Thursday, February 19, 2015

Thursday after Ash Wednesday

As we set out on our Lenten journey from Ash Wednesday to Good Friday and Easter, the Church helps us through today’s readings to be mindful of the infinite significance of our life in the world. “I set before you life or death, blessing or curse. Choose life, then, so that you and your descendants may live in the love of Yahweh your God, obeying his voice, clinging to Him; for in this your life consists…”
The Psalmist repeats the Deuteronomic theme: “Happy the man who never follows the advice of the wicked…but finds his pleasure in the Law of Yahweh, and meditates on His Law day and night…He is like a tree that is planted by water streams, yielding its fruit in season; its leaves never fading…”
In Luke’s Gospel, this theme is profoundly deepened in the light of the Passion and Resurrection. Christ predicts His rejection by the Jewish leaders in Jerusalem but also that He will be raised up. But again we are given a choice: either to take up our cross every day and follow Christ to find ourselves, or, devote ourselves in a worldly way and lose ourselves.
The failure to recognize Jesus by the Jewish elders is striking. But I suspect there is much more than a historical point here about a failure of recognition. Is it always easy to recognize “the cross,” God’s will for us, that we are to pick up each day? Can one be picking it up the wrong way, or carrying it the wrong way, or even trying to carry someone else’s cross? What would be the spiritual, empirical evidence here?  In describing those who take up their cross and follow Christ, Pope Francis observes they are the ones who have experienced God’s loving forgiveness and found true joy. St. Paul insists on this very point to the Galatians: “what the spirit brings is…love, joy, peace, patience, kindness, goodness, trustfulness, gentleness and self-control.” (Gal. 5:22-23) Our true cross does lead to our resurrection.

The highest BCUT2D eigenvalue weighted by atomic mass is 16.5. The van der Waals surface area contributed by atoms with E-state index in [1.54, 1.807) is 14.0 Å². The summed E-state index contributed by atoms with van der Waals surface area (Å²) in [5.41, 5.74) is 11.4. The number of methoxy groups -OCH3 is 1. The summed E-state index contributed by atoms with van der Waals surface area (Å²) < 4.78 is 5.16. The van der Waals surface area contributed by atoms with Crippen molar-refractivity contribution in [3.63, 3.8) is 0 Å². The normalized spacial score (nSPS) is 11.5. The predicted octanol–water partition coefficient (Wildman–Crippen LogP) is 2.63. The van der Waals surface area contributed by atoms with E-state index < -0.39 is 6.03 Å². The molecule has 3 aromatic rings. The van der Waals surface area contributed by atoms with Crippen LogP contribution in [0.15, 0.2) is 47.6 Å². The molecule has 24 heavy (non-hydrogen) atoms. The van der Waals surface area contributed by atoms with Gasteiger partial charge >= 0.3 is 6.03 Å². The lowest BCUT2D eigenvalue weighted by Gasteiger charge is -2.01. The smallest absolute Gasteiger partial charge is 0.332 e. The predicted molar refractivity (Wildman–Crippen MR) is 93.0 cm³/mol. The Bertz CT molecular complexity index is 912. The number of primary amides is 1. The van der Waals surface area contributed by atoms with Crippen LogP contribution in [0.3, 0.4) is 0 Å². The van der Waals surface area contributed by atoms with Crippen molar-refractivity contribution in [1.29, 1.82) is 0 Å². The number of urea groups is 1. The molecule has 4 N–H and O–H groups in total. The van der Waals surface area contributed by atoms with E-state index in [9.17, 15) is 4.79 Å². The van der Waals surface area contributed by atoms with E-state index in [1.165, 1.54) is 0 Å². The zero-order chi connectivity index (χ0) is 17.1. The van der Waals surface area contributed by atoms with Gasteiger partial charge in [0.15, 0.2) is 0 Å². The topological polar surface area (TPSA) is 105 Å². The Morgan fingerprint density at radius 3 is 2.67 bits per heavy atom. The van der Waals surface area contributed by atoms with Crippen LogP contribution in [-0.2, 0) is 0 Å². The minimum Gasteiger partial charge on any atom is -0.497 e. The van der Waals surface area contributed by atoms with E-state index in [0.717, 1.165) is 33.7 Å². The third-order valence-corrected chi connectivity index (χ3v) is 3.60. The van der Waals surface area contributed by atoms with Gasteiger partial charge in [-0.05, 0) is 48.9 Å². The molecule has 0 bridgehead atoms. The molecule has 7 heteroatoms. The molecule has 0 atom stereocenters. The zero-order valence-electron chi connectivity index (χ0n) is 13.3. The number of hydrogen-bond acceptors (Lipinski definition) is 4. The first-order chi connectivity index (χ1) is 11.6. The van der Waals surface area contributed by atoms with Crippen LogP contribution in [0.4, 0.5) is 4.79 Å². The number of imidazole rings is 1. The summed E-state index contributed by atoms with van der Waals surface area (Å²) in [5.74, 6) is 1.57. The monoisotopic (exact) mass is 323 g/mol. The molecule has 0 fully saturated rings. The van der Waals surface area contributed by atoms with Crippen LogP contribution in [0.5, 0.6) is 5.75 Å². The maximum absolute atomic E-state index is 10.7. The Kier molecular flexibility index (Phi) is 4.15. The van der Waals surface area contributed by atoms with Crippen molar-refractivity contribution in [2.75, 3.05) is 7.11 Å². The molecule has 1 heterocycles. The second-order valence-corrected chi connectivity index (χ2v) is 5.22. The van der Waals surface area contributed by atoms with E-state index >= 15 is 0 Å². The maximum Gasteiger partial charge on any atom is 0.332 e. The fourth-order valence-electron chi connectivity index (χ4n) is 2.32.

Lord, please grant us the grace to see with our eyes and hear with our ears Your word in our lives, so that we may learn how to respond to Your love for us with an ever more generous heart.
Peter Tumulty, Professor of Philosophy

First Reading: Deuteronomy 30: 15-20
Psalm 1:1-4, 6
Gospel: Luke 9:22-25

Daily Scripture readings can be found online at the USCCB website


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